More than 7,000 people gathered for the Women’s March in Eugene in front of the Wayne L. Morse U.S. Courthouse on January 21, to raise our voices and be seen by the nation and the world. The mood was enthusiastic, supportive, determined, and not even the rain could dampen the fervor of the huge crowd that gathered there.
We strained to listen to a variety of speakers but the sound system proved inadequate for the overwhelming size of the crowd. We had come to march — march in the tradition of the suffragettes, the civil rights movement, the Vietnam and Iraq war protests. Of course, being Eugene, we were led by the invigorating drums of Samba Ja.
After the sorrow and shock of the election results, and following the harsh, icy weather of December and early January, this was the antidote. Like every march around the world on that day, it lifted our spirits and galvanized us to action. Now the work to protect our rights and safety in the era of the new Trump administration continues, and the energy has not and will not subside.
Were you there? That will be the question people ask for years to come.
To commemorate the 71st anniversary of the bombings of Hiroshima and Nagasaki, and to bring attention to the critical need to eliminate the nuclear arsenal that continues to threaten life on earth as we know it, Global Zero Eugene and groups from around the world participated in the Bike Around the Bomb event on August 6th.
The riders wove through Eugene around a 13-mile radius representing the area of destruction caused by the blast in Hiroshima. The image below shows what such a radius around Eugene looks like. Click on the map to see a larger image and descriptions of the levels of destruction for each ring.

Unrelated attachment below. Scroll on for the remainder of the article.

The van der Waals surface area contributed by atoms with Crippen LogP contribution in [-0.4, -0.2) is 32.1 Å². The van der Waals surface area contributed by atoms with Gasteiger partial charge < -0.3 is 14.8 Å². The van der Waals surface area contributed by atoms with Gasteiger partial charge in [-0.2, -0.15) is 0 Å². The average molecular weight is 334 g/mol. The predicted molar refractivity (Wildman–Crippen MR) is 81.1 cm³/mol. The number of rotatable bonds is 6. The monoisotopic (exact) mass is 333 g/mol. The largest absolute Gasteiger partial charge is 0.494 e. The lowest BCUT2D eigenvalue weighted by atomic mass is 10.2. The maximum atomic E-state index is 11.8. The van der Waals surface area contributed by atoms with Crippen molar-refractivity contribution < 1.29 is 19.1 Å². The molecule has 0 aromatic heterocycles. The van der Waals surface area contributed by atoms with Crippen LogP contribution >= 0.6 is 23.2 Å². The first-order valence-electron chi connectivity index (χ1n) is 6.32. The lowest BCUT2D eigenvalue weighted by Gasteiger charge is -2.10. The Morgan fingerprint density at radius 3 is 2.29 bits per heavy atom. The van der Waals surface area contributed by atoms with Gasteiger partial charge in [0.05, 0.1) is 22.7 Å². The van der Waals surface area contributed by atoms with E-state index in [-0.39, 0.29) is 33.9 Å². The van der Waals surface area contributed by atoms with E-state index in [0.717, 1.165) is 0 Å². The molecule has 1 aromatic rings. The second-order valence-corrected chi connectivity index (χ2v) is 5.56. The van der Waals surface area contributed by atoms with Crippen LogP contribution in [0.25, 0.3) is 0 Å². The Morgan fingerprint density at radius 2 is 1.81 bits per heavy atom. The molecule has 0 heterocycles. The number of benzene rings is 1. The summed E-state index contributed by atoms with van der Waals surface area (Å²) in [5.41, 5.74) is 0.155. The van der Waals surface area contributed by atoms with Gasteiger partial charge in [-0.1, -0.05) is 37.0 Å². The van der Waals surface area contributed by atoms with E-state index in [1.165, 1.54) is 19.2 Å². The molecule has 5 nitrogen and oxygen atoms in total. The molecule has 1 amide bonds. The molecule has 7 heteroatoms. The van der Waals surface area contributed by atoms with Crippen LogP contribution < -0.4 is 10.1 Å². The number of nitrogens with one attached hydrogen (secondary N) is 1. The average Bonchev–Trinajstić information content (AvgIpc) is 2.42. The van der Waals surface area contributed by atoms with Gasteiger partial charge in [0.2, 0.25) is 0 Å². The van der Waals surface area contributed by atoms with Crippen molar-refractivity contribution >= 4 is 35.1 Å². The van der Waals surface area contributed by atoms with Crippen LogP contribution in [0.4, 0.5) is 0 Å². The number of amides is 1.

Nuclear weapons pose a serious and deadly threat to humanity. It’s time to end the madness.
Presidential races in this country often pose the question, “Who is responsible and levelheaded enough to hold the nuclear codes?” On a recent Morning Joe segment, Joe Scarborough claimed that “several months ago, a foreign policy expert went to advise Donald Trump and three times he [Trump] asked about the use of nuclear weapons.” Apparently Trump wondered why we couldn’t use nuclear weapons since we have them.
How does one answer that question? These are the ultimate weapons of mass destruction. The world’s arsenal has the capacity to destroy the planet multiple times over. The lasting contamination from just one bomb brings deadly aftermath to those who survive the initial blast, and mutates generations of life to come.
In this age of biting social media insults is the concept of mutual assured destruction too nuanced?
Why on earth would someone want to bike around the bomb? Wouldn’t that be depressing? And dangerous?
Actually our nuclear industry is the dangerous event and it has been operating for over 70 years. Bravo to Global Zero for raising awareness with the younger set. The gray haired activists, hibakusha, downwinders and Marshallese were beginning to feel as if we would all die off before we could eliminate nukes.